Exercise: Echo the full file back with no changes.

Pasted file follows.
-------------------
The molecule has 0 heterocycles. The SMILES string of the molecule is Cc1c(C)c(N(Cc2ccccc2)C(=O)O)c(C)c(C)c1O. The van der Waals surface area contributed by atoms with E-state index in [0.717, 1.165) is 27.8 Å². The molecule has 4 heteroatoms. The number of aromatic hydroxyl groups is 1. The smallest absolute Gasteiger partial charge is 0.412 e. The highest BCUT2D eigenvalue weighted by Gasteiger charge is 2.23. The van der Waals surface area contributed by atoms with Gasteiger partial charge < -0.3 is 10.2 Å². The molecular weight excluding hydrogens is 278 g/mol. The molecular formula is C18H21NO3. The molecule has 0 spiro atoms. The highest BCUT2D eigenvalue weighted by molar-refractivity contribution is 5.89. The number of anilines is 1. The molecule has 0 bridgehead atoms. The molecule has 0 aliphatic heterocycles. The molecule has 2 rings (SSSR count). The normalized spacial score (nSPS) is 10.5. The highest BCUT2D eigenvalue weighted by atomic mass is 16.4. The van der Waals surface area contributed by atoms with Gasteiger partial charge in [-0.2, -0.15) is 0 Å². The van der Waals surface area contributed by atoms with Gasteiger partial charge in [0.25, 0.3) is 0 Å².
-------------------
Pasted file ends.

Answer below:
The molecule has 0 heterocycles. The SMILES string of the molecule is Cc1c(C)c(N(Cc2ccccc2)C(=O)O)c(C)c(C)c1O. The van der Waals surface area contributed by atoms with E-state index in [0.717, 1.165) is 27.8 Å². The molecule has 4 heteroatoms. The number of aromatic hydroxyl groups is 1. The smallest absolute Gasteiger partial charge is 0.412 e. The highest BCUT2D eigenvalue weighted by Gasteiger charge is 2.23. The van der Waals surface area contributed by atoms with Gasteiger partial charge < -0.3 is 10.2 Å². The molecular weight excluding hydrogens is 278 g/mol. The molecular formula is C18H21NO3. The molecule has 0 spiro atoms. The highest BCUT2D eigenvalue weighted by molar-refractivity contribution is 5.89. The number of anilines is 1. The molecule has 0 bridgehead atoms. The molecule has 0 aliphatic heterocycles. The molecule has 2 rings (SSSR count). The normalized spacial score (nSPS) is 10.5. The highest BCUT2D eigenvalue weighted by atomic mass is 16.4. The van der Waals surface area contributed by atoms with Gasteiger partial charge in [-0.2, -0.15) is 0 Å². The van der Waals surface area contributed by atoms with Gasteiger partial charge in [0.25, 0.3) is 0 Å².